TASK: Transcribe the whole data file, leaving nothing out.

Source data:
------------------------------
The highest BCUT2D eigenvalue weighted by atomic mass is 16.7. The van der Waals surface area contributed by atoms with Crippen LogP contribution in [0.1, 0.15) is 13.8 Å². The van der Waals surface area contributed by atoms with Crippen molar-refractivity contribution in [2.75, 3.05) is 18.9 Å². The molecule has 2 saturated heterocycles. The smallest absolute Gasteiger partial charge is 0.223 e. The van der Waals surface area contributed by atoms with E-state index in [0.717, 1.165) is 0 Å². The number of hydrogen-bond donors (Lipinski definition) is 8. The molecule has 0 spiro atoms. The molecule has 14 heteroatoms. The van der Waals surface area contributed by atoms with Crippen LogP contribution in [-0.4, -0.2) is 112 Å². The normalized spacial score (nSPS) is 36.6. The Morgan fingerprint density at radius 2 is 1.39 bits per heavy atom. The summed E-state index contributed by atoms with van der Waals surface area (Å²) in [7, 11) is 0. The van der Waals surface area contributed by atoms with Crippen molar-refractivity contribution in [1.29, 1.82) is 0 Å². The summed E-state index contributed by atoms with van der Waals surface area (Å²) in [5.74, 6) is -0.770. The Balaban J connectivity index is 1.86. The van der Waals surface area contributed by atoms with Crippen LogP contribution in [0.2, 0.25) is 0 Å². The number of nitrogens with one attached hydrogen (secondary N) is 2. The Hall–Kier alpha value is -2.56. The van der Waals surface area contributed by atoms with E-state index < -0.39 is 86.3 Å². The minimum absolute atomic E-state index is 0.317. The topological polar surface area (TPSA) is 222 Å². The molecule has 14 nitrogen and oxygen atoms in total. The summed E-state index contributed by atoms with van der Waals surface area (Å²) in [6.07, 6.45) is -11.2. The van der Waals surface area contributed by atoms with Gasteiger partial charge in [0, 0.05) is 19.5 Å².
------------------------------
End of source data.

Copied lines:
The highest BCUT2D eigenvalue weighted by atomic mass is 16.7. The van der Waals surface area contributed by atoms with Crippen LogP contribution in [0.1, 0.15) is 13.8 Å². The van der Waals surface area contributed by atoms with Crippen molar-refractivity contribution in [2.75, 3.05) is 18.9 Å². The molecule has 2 saturated heterocycles. The smallest absolute Gasteiger partial charge is 0.223 e. The van der Waals surface area contributed by atoms with E-state index in [0.717, 1.165) is 0 Å². The number of hydrogen-bond donors (Lipinski definition) is 8. The molecule has 0 spiro atoms. The molecule has 14 heteroatoms. The van der Waals surface area contributed by atoms with Crippen LogP contribution in [-0.4, -0.2) is 112 Å². The normalized spacial score (nSPS) is 36.6. The Morgan fingerprint density at radius 2 is 1.39 bits per heavy atom. The summed E-state index contributed by atoms with van der Waals surface area (Å²) in [7, 11) is 0. The van der Waals surface area contributed by atoms with Crippen molar-refractivity contribution in [1.29, 1.82) is 0 Å². The summed E-state index contributed by atoms with van der Waals surface area (Å²) in [5.74, 6) is -0.770. The Balaban J connectivity index is 1.86. The van der Waals surface area contributed by atoms with Crippen LogP contribution in [0.2, 0.25) is 0 Å². The number of nitrogens with one attached hydrogen (secondary N) is 2. The Hall–Kier alpha value is -2.56. The van der Waals surface area contributed by atoms with E-state index < -0.39 is 86.3 Å². The minimum absolute atomic E-state index is 0.317. The topological polar surface area (TPSA) is 222 Å². The molecule has 14 nitrogen and oxygen atoms in total. The summed E-state index contributed by atoms with van der Waals surface area (Å²) in [6.07, 6.45) is -11.2. The van der Waals surface area contributed by atoms with Gasteiger partial charge in [0, 0.05) is 19.5 Å².